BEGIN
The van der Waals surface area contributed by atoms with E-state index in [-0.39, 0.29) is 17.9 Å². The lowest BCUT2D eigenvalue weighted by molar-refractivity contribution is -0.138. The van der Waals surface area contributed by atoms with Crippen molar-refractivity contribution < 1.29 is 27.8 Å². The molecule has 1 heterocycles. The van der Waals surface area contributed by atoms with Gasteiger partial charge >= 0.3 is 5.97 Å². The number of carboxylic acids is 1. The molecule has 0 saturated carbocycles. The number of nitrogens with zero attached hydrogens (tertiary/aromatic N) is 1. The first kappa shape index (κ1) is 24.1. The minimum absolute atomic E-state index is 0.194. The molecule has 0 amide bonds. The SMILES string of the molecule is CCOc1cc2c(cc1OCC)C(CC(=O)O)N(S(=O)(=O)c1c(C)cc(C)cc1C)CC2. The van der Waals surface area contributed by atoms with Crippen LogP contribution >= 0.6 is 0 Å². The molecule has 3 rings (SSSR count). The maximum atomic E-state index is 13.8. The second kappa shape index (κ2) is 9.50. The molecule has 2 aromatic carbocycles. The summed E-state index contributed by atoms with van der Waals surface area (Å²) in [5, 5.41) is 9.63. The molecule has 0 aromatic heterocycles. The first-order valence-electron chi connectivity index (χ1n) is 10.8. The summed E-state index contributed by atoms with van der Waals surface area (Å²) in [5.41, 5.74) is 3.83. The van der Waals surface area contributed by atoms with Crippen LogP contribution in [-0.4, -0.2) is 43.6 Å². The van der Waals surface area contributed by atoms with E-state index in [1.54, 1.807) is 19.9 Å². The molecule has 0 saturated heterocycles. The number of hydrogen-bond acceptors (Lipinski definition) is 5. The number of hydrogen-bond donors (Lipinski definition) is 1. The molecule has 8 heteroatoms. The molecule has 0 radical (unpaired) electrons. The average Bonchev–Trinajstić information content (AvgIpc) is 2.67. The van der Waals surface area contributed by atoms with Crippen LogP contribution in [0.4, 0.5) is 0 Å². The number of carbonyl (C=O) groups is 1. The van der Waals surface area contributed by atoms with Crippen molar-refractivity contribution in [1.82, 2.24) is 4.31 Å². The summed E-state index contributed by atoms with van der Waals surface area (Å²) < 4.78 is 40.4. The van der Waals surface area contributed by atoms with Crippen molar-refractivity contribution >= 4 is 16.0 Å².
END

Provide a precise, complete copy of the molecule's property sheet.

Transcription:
The van der Waals surface area contributed by atoms with E-state index in [-0.39, 0.29) is 17.9 Å². The lowest BCUT2D eigenvalue weighted by molar-refractivity contribution is -0.138. The van der Waals surface area contributed by atoms with Crippen molar-refractivity contribution < 1.29 is 27.8 Å². The molecule has 1 heterocycles. The van der Waals surface area contributed by atoms with Gasteiger partial charge >= 0.3 is 5.97 Å². The number of carboxylic acids is 1. The molecule has 0 saturated carbocycles. The number of nitrogens with zero attached hydrogens (tertiary/aromatic N) is 1. The first kappa shape index (κ1) is 24.1. The minimum absolute atomic E-state index is 0.194. The molecule has 0 amide bonds. The SMILES string of the molecule is CCOc1cc2c(cc1OCC)C(CC(=O)O)N(S(=O)(=O)c1c(C)cc(C)cc1C)CC2. The van der Waals surface area contributed by atoms with Crippen LogP contribution >= 0.6 is 0 Å². The molecule has 3 rings (SSSR count). The maximum atomic E-state index is 13.8. The second kappa shape index (κ2) is 9.50. The molecule has 2 aromatic carbocycles. The summed E-state index contributed by atoms with van der Waals surface area (Å²) in [5, 5.41) is 9.63. The molecule has 0 aromatic heterocycles. The first-order valence-electron chi connectivity index (χ1n) is 10.8. The summed E-state index contributed by atoms with van der Waals surface area (Å²) in [5.41, 5.74) is 3.83. The van der Waals surface area contributed by atoms with Crippen LogP contribution in [-0.4, -0.2) is 43.6 Å². The van der Waals surface area contributed by atoms with E-state index in [1.54, 1.807) is 19.9 Å². The molecule has 0 saturated heterocycles. The number of hydrogen-bond acceptors (Lipinski definition) is 5. The number of hydrogen-bond donors (Lipinski definition) is 1. The molecule has 8 heteroatoms. The molecule has 0 radical (unpaired) electrons. The average Bonchev–Trinajstić information content (AvgIpc) is 2.67. The van der Waals surface area contributed by atoms with Crippen LogP contribution in [0.4, 0.5) is 0 Å². The number of carbonyl (C=O) groups is 1. The van der Waals surface area contributed by atoms with Crippen molar-refractivity contribution in [1.82, 2.24) is 4.31 Å². The summed E-state index contributed by atoms with van der Waals surface area (Å²) < 4.78 is 40.4. The van der Waals surface area contributed by atoms with Crippen molar-refractivity contribution >= 4 is 16.0 Å².